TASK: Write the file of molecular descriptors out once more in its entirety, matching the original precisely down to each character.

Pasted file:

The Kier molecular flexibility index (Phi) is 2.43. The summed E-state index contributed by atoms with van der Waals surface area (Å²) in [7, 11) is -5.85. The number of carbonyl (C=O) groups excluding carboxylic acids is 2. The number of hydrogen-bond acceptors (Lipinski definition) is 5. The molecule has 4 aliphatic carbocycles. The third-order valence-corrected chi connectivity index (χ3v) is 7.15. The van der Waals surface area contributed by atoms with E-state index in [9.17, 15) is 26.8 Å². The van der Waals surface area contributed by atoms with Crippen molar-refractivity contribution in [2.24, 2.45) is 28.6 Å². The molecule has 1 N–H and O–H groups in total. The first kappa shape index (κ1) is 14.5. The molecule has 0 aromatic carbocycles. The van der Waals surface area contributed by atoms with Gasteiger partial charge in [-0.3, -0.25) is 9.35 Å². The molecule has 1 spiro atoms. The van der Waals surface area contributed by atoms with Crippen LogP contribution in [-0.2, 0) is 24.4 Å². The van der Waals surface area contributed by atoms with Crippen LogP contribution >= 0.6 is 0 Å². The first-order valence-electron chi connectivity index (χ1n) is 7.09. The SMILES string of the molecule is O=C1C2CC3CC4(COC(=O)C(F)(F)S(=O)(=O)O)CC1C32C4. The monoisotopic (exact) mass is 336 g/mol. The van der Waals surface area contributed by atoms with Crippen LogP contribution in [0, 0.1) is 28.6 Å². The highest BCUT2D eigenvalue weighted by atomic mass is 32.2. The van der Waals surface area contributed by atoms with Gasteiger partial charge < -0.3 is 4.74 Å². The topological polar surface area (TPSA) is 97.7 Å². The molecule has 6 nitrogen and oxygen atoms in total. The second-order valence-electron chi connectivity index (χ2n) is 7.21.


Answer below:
The Kier molecular flexibility index (Phi) is 2.43. The summed E-state index contributed by atoms with van der Waals surface area (Å²) in [7, 11) is -5.85. The number of carbonyl (C=O) groups excluding carboxylic acids is 2. The number of hydrogen-bond acceptors (Lipinski definition) is 5. The molecule has 4 aliphatic carbocycles. The third-order valence-corrected chi connectivity index (χ3v) is 7.15. The van der Waals surface area contributed by atoms with E-state index in [9.17, 15) is 26.8 Å². The van der Waals surface area contributed by atoms with Crippen molar-refractivity contribution in [2.24, 2.45) is 28.6 Å². The molecule has 1 N–H and O–H groups in total. The first kappa shape index (κ1) is 14.5. The molecule has 0 aromatic carbocycles. The van der Waals surface area contributed by atoms with Gasteiger partial charge in [-0.3, -0.25) is 9.35 Å². The molecule has 1 spiro atoms. The van der Waals surface area contributed by atoms with Crippen LogP contribution in [-0.2, 0) is 24.4 Å². The van der Waals surface area contributed by atoms with Crippen LogP contribution >= 0.6 is 0 Å². The first-order valence-electron chi connectivity index (χ1n) is 7.09. The SMILES string of the molecule is O=C1C2CC3CC4(COC(=O)C(F)(F)S(=O)(=O)O)CC1C32C4. The monoisotopic (exact) mass is 336 g/mol. The van der Waals surface area contributed by atoms with Crippen LogP contribution in [0, 0.1) is 28.6 Å². The highest BCUT2D eigenvalue weighted by atomic mass is 32.2. The van der Waals surface area contributed by atoms with Gasteiger partial charge < -0.3 is 4.74 Å². The topological polar surface area (TPSA) is 97.7 Å². The molecule has 6 nitrogen and oxygen atoms in total. The second-order valence-electron chi connectivity index (χ2n) is 7.21.